- Sony’s (owned) positive gaming release (further comments below) was somewhat overshadowed by a weaker smartphone outlook in its camera sensor business – particularly calling out a “delayed recovery” in China, a “prolonged slump” in Europe and a slowdown in the US, now saying the market was unlikely to recover before next year.
Portfolio view: there are few signs of life in the smartphone space and it continues to be an area we try to avoid direct exposure to. We do own Sony, where we see positive offsets elsewhere in its gaming business (comments below).
Memory likely first in semis to see a recovery
- The Semiconductor Industry Association announced June semis sales that were up 15% mth/mth (though still down 8% yr/yr), higher than the usual seasonality, predominantly driven by better memory sales and pricing.
- DRAM sales were up 55% mth/mth and ASPs were down just 2% mth/mth, better than usual seasonality; and Flash sales were up 40% mth/mth, with ASPs under a bit more pressure – down 4%.
- We commented last month on the statements from memory players SK Hynix and Samsung that were pointing to an inflection, partially driven by HBM AI demand.
Portfolio view: as we said last week there’s no doubt that ex-AI and auto, semis are taking longer to recover than we might have expected at the start of the year. It does seem that we will likely come out of the memory cycle the soonest (possibly this H2) – memory cycles can often be different to the broader semis cycle given the commodity nature and the price elasticity. This memory down cycle, which started in the middle of 2022, has been particularly brutal.
We don’t invest in memory players – while we do believe that the build-out of generative AI infrastructure will result in meaningful bit growth for the memory industry as a result of the DRAM content growth per server (and increased technical features around bandwidth and transfer rates), the reality is that the industry relies on rational supply. While Hynix and Samsung both spent their conference calls arguing for tech leadership in DRAM, ultimately the three players have always ended up with broadly the same tech, which means that rational supply can very easily break down, and has always struggled to make a sustainable return – just as we’ve seen over the past several quarters in the industry with the negative impact on pricing.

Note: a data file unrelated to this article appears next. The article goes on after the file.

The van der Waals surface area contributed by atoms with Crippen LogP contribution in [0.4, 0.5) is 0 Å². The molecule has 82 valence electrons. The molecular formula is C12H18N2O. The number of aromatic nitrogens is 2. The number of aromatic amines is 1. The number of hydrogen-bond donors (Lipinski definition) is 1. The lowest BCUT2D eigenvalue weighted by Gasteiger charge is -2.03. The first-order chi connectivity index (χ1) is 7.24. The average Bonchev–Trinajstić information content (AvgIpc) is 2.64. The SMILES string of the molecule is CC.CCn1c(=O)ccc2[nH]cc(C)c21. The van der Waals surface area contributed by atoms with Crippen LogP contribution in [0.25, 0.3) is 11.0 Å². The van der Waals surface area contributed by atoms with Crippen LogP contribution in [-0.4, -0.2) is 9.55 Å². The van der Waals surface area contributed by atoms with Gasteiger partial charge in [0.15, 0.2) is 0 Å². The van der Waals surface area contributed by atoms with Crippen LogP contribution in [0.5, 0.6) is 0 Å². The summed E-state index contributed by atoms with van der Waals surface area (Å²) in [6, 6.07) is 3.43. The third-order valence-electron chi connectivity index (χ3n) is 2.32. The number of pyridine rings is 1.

We do think we should benefit from any memory recovery and the related bit growth through our semicap equipment exposure – any stabilisation in DRAM ASPs is positive – and areas like HBM require new higher-end process tools given the increased technical requirements (see also Veeco comments below).
Positive signs in Semicap orders
- Lasertec (semicap equipment – in particular part of the EUV value chain) had pre-released its full year last month but the full details were better than expected with orders rebounding back to 58 billion yen, after the prior two quarters were in the low 30bns.
- Veeco (which makes thin film process equipment for semicap manufacturing) reported a strong beat in the June quarter and spoke to strong growth from orders related to high bandwidth memory (likely Hynix). They estimate that currently, ~10% of their revenue is attributable to AI, via GPU chip exposure and HBM DRAM. As we heard from other semicap equipment names this quarter, China was a strong driver of demand.
- Tokyo Electron reported in-line results and kept its full-year guide. The details were more of the same: China driving demand and HBM memory queries picking up.
- Nikon had a very weak set of results and reduced its full-year precision equipment profit outlook by 20%, hurt by lower utilisation of its lithography systems, we assume at Intel, where we think it’s being hurt by shifting budgets towards EUV. We’ve commented before on how behind Intel is in its EUV installations, and the degree of catch-up required – that will see sales shift from legacy lithography systems to ASML’s EUV machines.